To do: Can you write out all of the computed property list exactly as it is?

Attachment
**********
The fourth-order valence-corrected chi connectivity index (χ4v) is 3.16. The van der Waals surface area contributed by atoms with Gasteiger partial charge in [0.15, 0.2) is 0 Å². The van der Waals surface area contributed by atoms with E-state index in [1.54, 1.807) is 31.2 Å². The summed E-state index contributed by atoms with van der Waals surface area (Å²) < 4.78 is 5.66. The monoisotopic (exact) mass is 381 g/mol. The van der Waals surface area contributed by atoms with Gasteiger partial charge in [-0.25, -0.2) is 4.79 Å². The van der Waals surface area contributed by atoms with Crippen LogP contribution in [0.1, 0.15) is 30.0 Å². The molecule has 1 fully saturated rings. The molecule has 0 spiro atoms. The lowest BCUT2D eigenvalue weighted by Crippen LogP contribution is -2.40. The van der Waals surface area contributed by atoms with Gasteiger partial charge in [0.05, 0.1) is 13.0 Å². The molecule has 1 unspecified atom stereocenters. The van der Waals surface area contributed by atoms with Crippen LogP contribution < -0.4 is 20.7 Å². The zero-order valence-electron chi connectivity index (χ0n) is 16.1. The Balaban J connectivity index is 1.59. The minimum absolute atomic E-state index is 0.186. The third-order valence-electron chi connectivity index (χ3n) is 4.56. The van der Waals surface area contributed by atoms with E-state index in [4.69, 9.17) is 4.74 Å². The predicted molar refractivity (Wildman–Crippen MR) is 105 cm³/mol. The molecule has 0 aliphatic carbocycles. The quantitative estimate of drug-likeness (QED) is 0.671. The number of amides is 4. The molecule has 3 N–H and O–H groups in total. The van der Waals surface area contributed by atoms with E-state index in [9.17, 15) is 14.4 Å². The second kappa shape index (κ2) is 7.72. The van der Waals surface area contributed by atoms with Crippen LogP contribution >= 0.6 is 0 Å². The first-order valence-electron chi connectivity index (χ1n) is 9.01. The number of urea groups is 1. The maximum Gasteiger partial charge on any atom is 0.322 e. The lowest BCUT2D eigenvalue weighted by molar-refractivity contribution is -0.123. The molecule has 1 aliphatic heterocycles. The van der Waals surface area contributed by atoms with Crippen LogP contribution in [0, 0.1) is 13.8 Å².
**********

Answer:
The fourth-order valence-corrected chi connectivity index (χ4v) is 3.16. The van der Waals surface area contributed by atoms with Gasteiger partial charge in [0.15, 0.2) is 0 Å². The van der Waals surface area contributed by atoms with E-state index in [1.54, 1.807) is 31.2 Å². The summed E-state index contributed by atoms with van der Waals surface area (Å²) < 4.78 is 5.66. The monoisotopic (exact) mass is 381 g/mol. The van der Waals surface area contributed by atoms with Gasteiger partial charge in [-0.25, -0.2) is 4.79 Å². The van der Waals surface area contributed by atoms with Crippen LogP contribution in [0.1, 0.15) is 30.0 Å². The molecule has 1 fully saturated rings. The molecule has 0 spiro atoms. The lowest BCUT2D eigenvalue weighted by Crippen LogP contribution is -2.40. The van der Waals surface area contributed by atoms with Gasteiger partial charge in [0.05, 0.1) is 13.0 Å². The molecule has 1 unspecified atom stereocenters. The van der Waals surface area contributed by atoms with Crippen LogP contribution < -0.4 is 20.7 Å². The zero-order valence-electron chi connectivity index (χ0n) is 16.1. The Balaban J connectivity index is 1.59. The minimum absolute atomic E-state index is 0.186. The third-order valence-electron chi connectivity index (χ3n) is 4.56. The van der Waals surface area contributed by atoms with E-state index in [4.69, 9.17) is 4.74 Å². The predicted molar refractivity (Wildman–Crippen MR) is 105 cm³/mol. The molecule has 0 aliphatic carbocycles. The quantitative estimate of drug-likeness (QED) is 0.671. The number of amides is 4. The molecule has 3 N–H and O–H groups in total. The van der Waals surface area contributed by atoms with E-state index in [9.17, 15) is 14.4 Å². The second kappa shape index (κ2) is 7.72. The van der Waals surface area contributed by atoms with Crippen LogP contribution >= 0.6 is 0 Å². The first-order valence-electron chi connectivity index (χ1n) is 9.01. The number of urea groups is 1. The maximum Gasteiger partial charge on any atom is 0.322 e. The lowest BCUT2D eigenvalue weighted by molar-refractivity contribution is -0.123. The molecule has 1 aliphatic heterocycles. The van der Waals surface area contributed by atoms with Crippen LogP contribution in [0, 0.1) is 13.8 Å².